On the Internet there are a lot of tips on how to achieve happiness, from people who have no idea what they are talking about. Don’t believe them.
And we do not need to believe. Believe better neuroscientists. They spend all day looking at the gray matter in your head and know better what it takes to make you happy.
American neuroscientist Alex Korb shares his thoughts on this:
1. Main question.
If you thought so, ask yourself one important question:
“For that I am grateful?”
Well, you say, that’s nice, but surely a feeling of gratitude has a biological effect on the brain? But Yes.
You know how the antidepressant bupropion? It stimulates the production of the neurotransmitter dopamine. As well as a sense of gratitude.
You know what makes the fluoxetine? Stimulates the neurotransmitter serotonin. As well as a sense of gratitude.
Yes, one of the main effects of gratitude — increasing the levels of serotonin. When you think about what you’re grateful, you focus on the positive aspects of life. This simple action increases the production of serotonin in the anterior cingulate cortex of the brain.
2. Discuss your negative feelings.
Are you sick? Give a definition of his condition.
What it is: sadness, anxiety, resentment?..
This is enough to make me feel better! Do you think brad? But your brain thinks otherwise!
In one study participants were shown photos of people with different facial expressions and measured the brain’s response. As expected, the amygdala responded to depicted emotions.
But when participants were asked to name these emotions, they intensified ventrolateral prefrontal cortex and the activity of the amygdala was falling. In other words, naming emotions lowered their effect on humans.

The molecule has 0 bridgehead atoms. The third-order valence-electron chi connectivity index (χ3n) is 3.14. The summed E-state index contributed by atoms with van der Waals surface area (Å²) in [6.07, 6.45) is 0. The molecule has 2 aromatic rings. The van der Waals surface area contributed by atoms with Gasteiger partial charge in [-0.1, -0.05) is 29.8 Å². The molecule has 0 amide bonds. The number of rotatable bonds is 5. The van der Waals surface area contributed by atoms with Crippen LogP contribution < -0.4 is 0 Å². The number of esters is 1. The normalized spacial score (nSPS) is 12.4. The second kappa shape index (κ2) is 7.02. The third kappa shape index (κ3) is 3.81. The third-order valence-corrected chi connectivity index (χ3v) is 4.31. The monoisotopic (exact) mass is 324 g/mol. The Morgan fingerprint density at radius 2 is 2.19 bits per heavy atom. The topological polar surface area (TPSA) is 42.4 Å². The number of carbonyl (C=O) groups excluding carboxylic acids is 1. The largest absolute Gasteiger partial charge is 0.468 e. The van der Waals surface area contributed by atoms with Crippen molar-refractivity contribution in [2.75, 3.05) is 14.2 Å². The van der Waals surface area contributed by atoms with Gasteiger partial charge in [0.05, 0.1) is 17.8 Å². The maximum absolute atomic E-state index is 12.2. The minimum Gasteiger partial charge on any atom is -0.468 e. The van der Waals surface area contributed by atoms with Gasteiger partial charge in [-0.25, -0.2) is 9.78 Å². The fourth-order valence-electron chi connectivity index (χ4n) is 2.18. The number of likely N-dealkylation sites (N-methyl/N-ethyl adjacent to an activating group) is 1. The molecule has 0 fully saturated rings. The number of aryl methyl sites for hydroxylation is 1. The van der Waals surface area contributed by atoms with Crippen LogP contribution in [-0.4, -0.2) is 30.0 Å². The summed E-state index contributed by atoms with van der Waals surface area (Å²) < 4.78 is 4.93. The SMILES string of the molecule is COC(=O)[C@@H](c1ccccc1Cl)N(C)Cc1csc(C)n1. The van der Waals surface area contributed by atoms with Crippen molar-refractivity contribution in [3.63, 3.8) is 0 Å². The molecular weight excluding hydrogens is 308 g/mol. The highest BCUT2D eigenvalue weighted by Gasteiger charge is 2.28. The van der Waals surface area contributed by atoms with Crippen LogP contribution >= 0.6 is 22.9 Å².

3. Make a decision.
Did you ever make any decision and then experience the relief? This is not an accident.
Neuroscience shows that decision-making reduces anxiety, and helps to solve problems.
When making decisions we create intentions and set goals; all this has a positive effect on prefrontal cortex, lowering anxiety and excitement. In addition, decision-making helps to reduce the activity of the striatum (striatum), which usually inclines us to negative impulses and actions.
Finally, decision-making, changes our perception of the world that helps to find a solution and calm the limbic system.
4. Touch the people.
In one study, participants played a computer game based on throwing the ball. One party threw the ball and the other throwing it back. In fact, the man sitting on only one side of the screen the ball back threw the computer.
But participants said that the characters on the screen run by real people. And what happened when these “other people” refused to return the ball?
The brain of the party reacted in the same way as it reacts to physical pain. That is, our brain perceives rejection as a broken leg.
Social exclusion involves the anterior cingulate cortex and the Central lobe of the brain as physical pain.
Simply put, the brain is a very important relationship with other people. You want to raise them to the next level? Touch the people physically (of course, only for friends)!
Share these useful tips with your friends!